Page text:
Geologieprofessor und Lehrbuchautor Andrew Miall übt heftige Kritik an Klimaalarm-Masche: Natürliche Klimavariabilität wird zu wenig berücksichtigt

Fast jeder Geologe wird im Laufe seines Studiums einmal mit den Lehrbüchern des Kanadiers Andrew Mialls von der University of Toronto Bekanntschaft gemacht haben. Auf der Webseite der Universität werden seine Standardwerke aufgeführt:

He is the author of the book “Principles of Sedimentary Basin Analysis”, a research-level synthesis first published in 1984. A third edition of this book was published in 1999. The book is widely used for undergraduate and graduate training and for professional practice, and has now sold more than 10,000 copies worldwide. A second book, ” The geology of fluvial deposits: sedimentary facies, basin analysis and petroleum geology ” was published in April 1996. A third book ” The geology of stratigraphic sequences ” appeared in 1997.

Für seine besonderen Leistungen wurde Miall mehrfach ausgezeichnet:

Honours and Awards
1977, 1979, 1980: Tracks Award, Canadian Society of Petroleum Geologists
1983: Past President’s Medal of the Geological Association of Canada
1991: Outstanding Paper of 1991 Award, Journal of Sedimentary Petrology
1995: Elected a Distinguished Fellow of the Geological Association of Canada
1995: Elected a Fellow of the Academy of Sciences, Royal Society of Canada
1996: Dean’s Award, University of Toronto, Faculty of Arts and Sciences
1997: Dean’s Award, University of Toronto, Faculty of Arts and Sciences
2001: Honorary Doctorate, University of Pretoria, South Africa
2001: Installed as first incumbent of Gordon Stollery Chair in Basin Analysis and Petroleum Geology
2003: American Association of Petroleum Geologists Grover E. Murray Distinguished Educator Award
2005: Appointed Vice-President: Academy of Science , Royal Society of Canada
2007 Appointed President: Academy of Science, Royal Society of Canada

Nun hat sich Miall im Blog der Geological Society of America zusammen mit seinem Kollegen Nick Eyles auch zur Klimadiskussion geäußert. Miall und Eyles kritisieren in ihrem Beitrag vom 10. Oktober 2014 die Katastrophenhysterie, die von Wissenschaftlern, Politikern und Medien zusammen betrieben wird, um Forschungssgelder, Klimasteuern und unterhaltsame Schauergeschichten zu sichern. Eine der Hauptursachen in der fehlgeleiteten Diskussion sehen die beiden Geologen in der Nichtberücksichtigung der vorindustriellen Klimageschichte. Die geologisch-historische Perspektive und natürliche Klimavariabilität werde zu wenig beachtet.

Im Folgenden einige Auszüge aus dem bemerkenswerten Beitrag:

[...] Scarcely a day goes past without some group declaring the next global environmental crisis; we seemingly stagger from one widely proclaimed crisis to another each one (so we are told) with the potential to severely curtail or extinguish civilization as we know it. It’s an all too familiar story often told by scientists who cross over into advocacy and often with the scarcely-hidden sub-text that they are the only ones with the messianic foresight to see the problem and create a solution. Much of our science is what we would call ‘crisis-driven’ where funding, politics and the media are all intertwined and inseparable generating a corrupting and highly corrosive influence on the scientific method and its students. If it doesn’t bleed it doesn’t lead is the new yardstick with which to measure the overall significance of research. [...]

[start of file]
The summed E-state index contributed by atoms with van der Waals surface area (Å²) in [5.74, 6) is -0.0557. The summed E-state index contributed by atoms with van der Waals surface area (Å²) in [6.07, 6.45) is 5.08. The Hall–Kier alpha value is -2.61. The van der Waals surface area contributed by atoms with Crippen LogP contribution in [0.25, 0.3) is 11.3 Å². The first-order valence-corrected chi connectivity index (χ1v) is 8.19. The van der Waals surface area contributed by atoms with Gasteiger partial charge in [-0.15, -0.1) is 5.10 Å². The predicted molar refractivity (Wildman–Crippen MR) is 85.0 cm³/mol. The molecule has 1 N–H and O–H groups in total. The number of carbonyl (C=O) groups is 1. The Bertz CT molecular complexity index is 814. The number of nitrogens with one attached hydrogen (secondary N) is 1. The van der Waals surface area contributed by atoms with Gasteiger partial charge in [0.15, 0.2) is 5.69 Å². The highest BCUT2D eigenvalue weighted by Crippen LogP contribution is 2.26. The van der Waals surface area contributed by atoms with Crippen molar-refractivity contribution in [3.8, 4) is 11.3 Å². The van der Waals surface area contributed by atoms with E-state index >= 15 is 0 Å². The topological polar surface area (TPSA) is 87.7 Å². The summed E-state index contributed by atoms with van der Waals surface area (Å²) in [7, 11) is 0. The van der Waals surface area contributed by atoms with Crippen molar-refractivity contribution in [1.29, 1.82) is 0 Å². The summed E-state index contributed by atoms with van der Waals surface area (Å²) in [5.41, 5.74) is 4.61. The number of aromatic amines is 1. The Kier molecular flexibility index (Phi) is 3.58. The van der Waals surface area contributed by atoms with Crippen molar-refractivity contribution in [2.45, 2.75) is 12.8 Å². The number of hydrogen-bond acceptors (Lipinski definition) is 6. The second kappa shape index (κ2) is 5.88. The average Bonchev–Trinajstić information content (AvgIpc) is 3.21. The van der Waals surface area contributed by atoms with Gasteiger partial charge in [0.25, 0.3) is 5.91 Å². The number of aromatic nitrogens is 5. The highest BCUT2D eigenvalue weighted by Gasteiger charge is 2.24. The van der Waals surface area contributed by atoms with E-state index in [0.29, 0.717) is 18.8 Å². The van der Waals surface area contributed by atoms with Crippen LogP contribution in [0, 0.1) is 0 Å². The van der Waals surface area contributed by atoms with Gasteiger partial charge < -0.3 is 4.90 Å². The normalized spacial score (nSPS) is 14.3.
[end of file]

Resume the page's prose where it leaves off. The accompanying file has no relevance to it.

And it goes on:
Trained as geologists in the knowledge of Earth’s immensely long and complex history we appreciate that environmental change is normal. For example, rivers and coastlines are not static. Those coasts, in particular, that consist of sandy strand-plains and barrier-lagoon systems are continually evolving as sand is moved by the waves and tides. Cyclonic storms (hurricanes), a normal component of the weather in many parts of the world, are particularly likely to cause severe erosion. When recent events such as Hurricanes Katrina and Sandy cause catastrophic damage, and spring storms cause massive flooding in Calgary or down the Mississippi valley, and droughts and wildfires affect large areas of the American SW these events are blamed on a supposed increase in the severity of extreme weather events brought about by climate change. In fact, they just reflect the working of statistical probability and long term climate cyclicity. Such events have happened in the past as part of ongoing changes in climate but affected fewer people. That the costs of weather and climate-related damage today are far greater is not because of an increased frequency of severe weather but the result of humans insisting on congregating and living in places that, while attractive, such as floodplains, mountain sides and beautiful coastlines, are especially vulnerable to natural disasters. Promises of a more ‘stable future’ if we can only prevent climate change are hopelessly misguided and raise unnatural expectations by being willfully ignorant of the natural workings of the planet. Climate change is the major issue for which more geological input dealing with the history of past climates would contribute to a deeper understanding of the nature of change and what we might expect in the future. The past climate record suggests in fact that for much of the Earth’s surface future cooling is the norm.[...]